MaxIm DL, together with a so called 'reference
image', acquired on previous occasions. In
addition, SNViewer will also load a Digital Sky
Survey image of the galaxy under investigation.
I have included a "blink images"
button in SNViewer, that allows to blink-compare
CCD images (by overlaying them).
Instead of just
waiting for his phone call, which probably would
make me too nervous, I decided to already continue
the analysis of the suspected supernova, assuming
that it really was a new object.
First of all, I had
to determine the position of the supernova
(astrometry). A month ago, I had downloaded an
evaluation copy of Astrometrica, presumably the best
astrometry tool in the world. Fortunately, I had
been playing around with it some weeks ago, to get
used to it. In doing so, I had also downloaded the
complete USNO-A2.0 star catalog. It was quite easy now
to get accurate coordinates of the new supernova,
and its position relative to the core of galaxy NGC
477. I also had to perform photometry, to determine
the magnitude of the new object. This is more or
routine job to me.
Paul and Patricia
rang me back, after they had acquired 9 CCD images of
NGC 477, each 30 seconds exposed, using a V filter.
I hadn't told him the location of the suspect, so we
discussed a while over telephone if the new object
was also present on his images or not. It turned out
to be the case, and Paul emailed me a stacked image,
for a last check.
A message to
the IAU - CBAT
The final step now
was to inform the International Astronomical
and more in particular the Central Bureau for
Astronomical Telegrams CBAT, the clearing house for all
astronomical discoveries. There's a rather strict
procedure for reporting a discovery to the
IAU, which I followed carefully. I checked every
line of my report twice, before pressing the send
button in my email program.
What would come next
? Would the IAU accept the discovery, and how long
would it take before sufficient confirmative
evidence had been collected by the IAU ? I knew from
colleagues, that the whole procedure could
even take a few days. So, I was not expecting any
quick reply from the IAU.
I sent out a couple
of emails to good friends of mine, to announce the
likely discovery. Since clouds had entered the sky,
I decided to shut down the observatory.
Before going to bed,
I did a last check of my email inbox. I was
surprised to already find a reply from Daniel Green,
head of the CBAT, saying that my report was an
independent discovery, and that Ron Arbour in England had also reported the
Great news, that I
decided to share with many friends of the Belgian
Astronomical Association VVS, through their Bulletin
Board. It had taken me nearly 3000 images, since the
start of my automated supernova search program, to
get to this result ! Time to go to bed now ...
The days after
supernova was a real thrill, but what followed
afterwards stroke me even more. I had never
considered that this discovery would attract such a
lot of attention in Belgium.
Central Bureau for Astronomical Telegrams
INTERNATIONAL ASTRONOMICAL UNION
Mailstop 18, Smithsonian Astrophysical
Observatory, Cambridge, MA 02138, U.S.A.
IAUSUBS@CFA.HARVARD.EDU or FAX 617-495-7231
Phone 617-495-7440/7244/7444 (for emergency
SUPERNOVA 2002jy IN NGC 477
R. Arbour, South Wonston, Hampshire,
England, reports his discovery
of an apparent supernova (mag 16.3) on an
unfiltered CCD image
taken on Dec. 17.952 UT using a 0.3-m f/6.3
reflector. SN 2002jy is
located at R.A. = 1h21m16s.27, Decl. =
2000.0), which is 46".4 west and
37".6 north of the center of
the galaxy NGC 477. Nothing is present at this
location on a 1995 blue
Palomar Sky Survey plate (Digital Sky Survey).
Further images taken by
Arbour on Dec. 18.713 and 18.719 show the new object at about the same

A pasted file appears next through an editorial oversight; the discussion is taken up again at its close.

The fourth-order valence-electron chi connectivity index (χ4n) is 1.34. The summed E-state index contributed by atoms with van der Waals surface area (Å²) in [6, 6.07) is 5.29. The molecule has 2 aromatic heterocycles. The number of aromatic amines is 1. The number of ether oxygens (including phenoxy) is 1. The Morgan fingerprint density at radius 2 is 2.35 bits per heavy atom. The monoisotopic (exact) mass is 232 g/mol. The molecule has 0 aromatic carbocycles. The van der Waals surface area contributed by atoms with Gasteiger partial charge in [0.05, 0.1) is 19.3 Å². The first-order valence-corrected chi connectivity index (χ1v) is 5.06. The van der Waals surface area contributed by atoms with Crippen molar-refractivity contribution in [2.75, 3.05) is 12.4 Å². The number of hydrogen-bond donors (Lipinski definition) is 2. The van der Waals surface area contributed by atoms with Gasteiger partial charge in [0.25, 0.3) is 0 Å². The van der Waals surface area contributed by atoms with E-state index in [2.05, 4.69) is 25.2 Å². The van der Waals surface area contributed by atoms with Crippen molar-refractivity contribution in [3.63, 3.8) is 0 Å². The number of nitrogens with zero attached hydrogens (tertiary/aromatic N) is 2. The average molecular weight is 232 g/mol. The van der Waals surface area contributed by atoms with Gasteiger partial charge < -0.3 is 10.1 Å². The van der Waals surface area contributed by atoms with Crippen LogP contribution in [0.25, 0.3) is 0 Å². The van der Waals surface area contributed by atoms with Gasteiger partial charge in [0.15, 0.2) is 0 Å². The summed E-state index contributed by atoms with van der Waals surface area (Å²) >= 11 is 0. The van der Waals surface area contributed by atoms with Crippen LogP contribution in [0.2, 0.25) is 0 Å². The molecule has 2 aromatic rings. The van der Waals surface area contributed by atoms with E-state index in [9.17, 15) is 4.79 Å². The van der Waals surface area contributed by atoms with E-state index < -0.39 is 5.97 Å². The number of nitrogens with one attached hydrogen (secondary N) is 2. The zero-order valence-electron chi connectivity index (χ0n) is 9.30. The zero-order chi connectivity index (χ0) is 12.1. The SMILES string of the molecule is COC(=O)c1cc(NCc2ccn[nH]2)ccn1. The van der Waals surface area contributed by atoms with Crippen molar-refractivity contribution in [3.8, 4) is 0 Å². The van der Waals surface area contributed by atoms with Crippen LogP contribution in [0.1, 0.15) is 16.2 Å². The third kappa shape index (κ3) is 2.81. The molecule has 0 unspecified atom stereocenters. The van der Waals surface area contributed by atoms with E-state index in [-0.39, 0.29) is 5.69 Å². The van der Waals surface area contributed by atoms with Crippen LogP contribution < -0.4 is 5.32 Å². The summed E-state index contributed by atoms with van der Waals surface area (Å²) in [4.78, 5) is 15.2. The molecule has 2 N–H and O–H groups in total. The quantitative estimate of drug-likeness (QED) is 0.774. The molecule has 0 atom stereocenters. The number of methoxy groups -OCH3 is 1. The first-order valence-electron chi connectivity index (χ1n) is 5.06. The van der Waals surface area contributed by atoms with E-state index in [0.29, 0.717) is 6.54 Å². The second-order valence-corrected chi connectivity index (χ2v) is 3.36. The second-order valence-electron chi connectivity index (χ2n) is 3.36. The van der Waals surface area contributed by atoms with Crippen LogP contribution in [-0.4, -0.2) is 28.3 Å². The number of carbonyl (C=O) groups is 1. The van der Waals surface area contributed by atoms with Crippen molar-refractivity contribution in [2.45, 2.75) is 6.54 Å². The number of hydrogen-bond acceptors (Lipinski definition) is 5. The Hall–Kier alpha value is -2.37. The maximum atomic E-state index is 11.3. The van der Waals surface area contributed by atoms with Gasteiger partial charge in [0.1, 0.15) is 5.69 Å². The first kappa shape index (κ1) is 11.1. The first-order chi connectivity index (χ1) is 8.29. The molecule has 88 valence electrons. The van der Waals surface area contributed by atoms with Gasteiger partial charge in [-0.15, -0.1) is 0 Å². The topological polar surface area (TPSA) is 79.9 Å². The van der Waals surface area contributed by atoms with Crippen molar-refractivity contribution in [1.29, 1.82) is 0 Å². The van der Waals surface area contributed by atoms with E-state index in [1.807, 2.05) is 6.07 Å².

brightness, and an unfiltered CCD image taken by T. Boles, Coddenham,
Suffolk, England, on Dec. 18.731 yields
mag 16.5 and position end figures 16s.23,
T.Vanmunster, Landen, Belgium, reports his
independent discovery of SN
2002jy (providing position end figures 16s.26,
55".5) on unfiltered
CCD images taken on Dec. 18.96 with a 0.35-m
f/6.3 telescope during
an automated supernova-search program; a confirming CCD image was
obtained on Dec. 18.991 by P. Van Cauteren
and P. Lampens at Beersel, Belgium, yielding V
= 16.0 for the new
object. SN 2002jy was not visible on
Vanmunster's CCD image
taken on Oct. 11.075 (limiting unfiltered mag
17.2) or on 1977 red
Digitized Sky Survey images (limiting mag
The day after the
discovery, I was contacted by astronomers from the
Belgian Royal Observatory. They were very pleased
with this discovery, especially because it was the
first supernova finding in Belgium. One of them
prepared a press release, that was sent to the
Belgian national press agency. When I came home that
first evening, I found my email box loaded with
dozens of mails, with congratulation messages from
all over the world ! What a warm feeling ...
In the afternoon of
Friday December 20th, I got a phone call at work
from a reporter of one of the largest Belgian
newspapers. He wanted an interview, for an article
that would appear in the newspaper the next day. Ten
minutes later, another reporter was asking for an
interview later that evening, at my observatory. I
accepted, not knowing exactly what to expect.
IAU Circular 8035 announcing the
discovery of supernova 2002jy
It is now Saturday
December 21st, and the discovery news has been
announced in 4 national newspapers. I'm getting lots
of emails from people I know and don't know, and
over the past days, my website has received more
visitors per day than ever before.
I have invited some
friends and relatives for a drink this evening.
Tomorrow, things will become normal again ....
Postscript by end
of December 2002
discovery continued to attract attention and on
Monday December 23rd, the national television VRT
visited my observatory for an interview session,
that was broadcasted later that evening as part of a
"light", non-scientific program.
Evidently, the amount of reactions peaked in the
days after ...
I never imagined a
supernova discovery would attract so much public
attention in Belgium - the Christmas period
definitely had some influence on it.